CGroup: /system.slice/mongodb.service
                   └─871 /usr/bin/mongod --config /etc/mongodb.conf
    
  

This command will stop the service completely:

    
      sudo systemctl stop mongodb
    
  

To start the service up again, use this command:

    
      sudo systemctl start mongodb
    
  

The systemctl restart command will first stop the service and then start it again (it will also start MongoDB if it wasn't already running):

    
      sudo systemctl restart mongodb
    
  

To stop the MongoDB service from running automatically on system start, execute this command:

    
      sudo systemctl disable mongodb
    
  

And if you do want to have the MongoDB service start when your system does, use this command:

    
      sudo systemctl enable mongodb
    
  

Those six systemctl commands will make the management of your MongoDB database an easier task.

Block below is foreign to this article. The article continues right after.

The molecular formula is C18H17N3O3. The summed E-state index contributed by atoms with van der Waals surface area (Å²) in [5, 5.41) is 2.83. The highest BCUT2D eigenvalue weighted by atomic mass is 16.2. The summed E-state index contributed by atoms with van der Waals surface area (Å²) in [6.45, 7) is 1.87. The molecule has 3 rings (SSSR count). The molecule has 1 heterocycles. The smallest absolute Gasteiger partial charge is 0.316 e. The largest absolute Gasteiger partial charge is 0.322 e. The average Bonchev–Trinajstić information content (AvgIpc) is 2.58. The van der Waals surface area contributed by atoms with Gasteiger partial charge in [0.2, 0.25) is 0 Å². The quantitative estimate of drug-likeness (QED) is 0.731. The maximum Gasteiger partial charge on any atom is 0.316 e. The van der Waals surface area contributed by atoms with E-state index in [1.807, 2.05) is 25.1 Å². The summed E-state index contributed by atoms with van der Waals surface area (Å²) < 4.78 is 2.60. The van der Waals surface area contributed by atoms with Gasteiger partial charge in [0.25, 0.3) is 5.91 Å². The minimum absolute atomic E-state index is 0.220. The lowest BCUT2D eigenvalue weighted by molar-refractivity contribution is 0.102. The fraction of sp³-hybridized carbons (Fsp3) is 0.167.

Create a Root Database User

Since your MongoDB database is installed and ready to be used, we can create a database root account with a unique username and password you can use when working with your MongoDB database. This will give you root access to do whatever you need to in your MongoDB instance.

First, open the MongoDB shell:

    
      mongo
    
  

And then switch over to the database admin with this command inside the MongoDB shell:

    
      use admin
    
  

Create a new root user with this command (replace the yellow text with the credentials you wish to use):

    
      db.createUser({user:"admin123", pwd:"password", roles:[{role:"root", db:"admin"}]})